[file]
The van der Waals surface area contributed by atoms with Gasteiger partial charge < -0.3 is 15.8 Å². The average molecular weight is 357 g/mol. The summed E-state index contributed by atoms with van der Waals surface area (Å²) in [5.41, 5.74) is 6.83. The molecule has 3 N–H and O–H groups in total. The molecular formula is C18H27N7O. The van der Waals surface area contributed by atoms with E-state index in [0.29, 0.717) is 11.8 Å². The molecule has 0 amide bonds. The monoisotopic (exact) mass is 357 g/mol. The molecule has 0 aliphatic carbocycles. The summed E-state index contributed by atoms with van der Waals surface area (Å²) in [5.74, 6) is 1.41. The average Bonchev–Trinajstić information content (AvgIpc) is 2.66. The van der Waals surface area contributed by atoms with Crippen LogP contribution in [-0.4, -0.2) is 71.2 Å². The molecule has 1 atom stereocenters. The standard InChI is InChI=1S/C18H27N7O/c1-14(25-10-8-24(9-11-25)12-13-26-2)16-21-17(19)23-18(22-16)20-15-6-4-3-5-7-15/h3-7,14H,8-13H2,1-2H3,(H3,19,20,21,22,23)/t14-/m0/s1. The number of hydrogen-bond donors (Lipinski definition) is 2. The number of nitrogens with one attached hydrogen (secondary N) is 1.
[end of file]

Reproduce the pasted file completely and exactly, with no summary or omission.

The van der Waals surface area contributed by atoms with Gasteiger partial charge < -0.3 is 15.8 Å². The average molecular weight is 357 g/mol. The summed E-state index contributed by atoms with van der Waals surface area (Å²) in [5.41, 5.74) is 6.83. The molecule has 3 N–H and O–H groups in total. The molecular formula is C18H27N7O. The van der Waals surface area contributed by atoms with E-state index in [0.29, 0.717) is 11.8 Å². The molecule has 0 amide bonds. The monoisotopic (exact) mass is 357 g/mol. The molecule has 0 aliphatic carbocycles. The summed E-state index contributed by atoms with van der Waals surface area (Å²) in [5.74, 6) is 1.41. The average Bonchev–Trinajstić information content (AvgIpc) is 2.66. The van der Waals surface area contributed by atoms with Crippen LogP contribution in [-0.4, -0.2) is 71.2 Å². The molecule has 1 atom stereocenters. The standard InChI is InChI=1S/C18H27N7O/c1-14(25-10-8-24(9-11-25)12-13-26-2)16-21-17(19)23-18(22-16)20-15-6-4-3-5-7-15/h3-7,14H,8-13H2,1-2H3,(H3,19,20,21,22,23)/t14-/m0/s1. The number of hydrogen-bond donors (Lipinski definition) is 2. The number of nitrogens with one attached hydrogen (secondary N) is 1.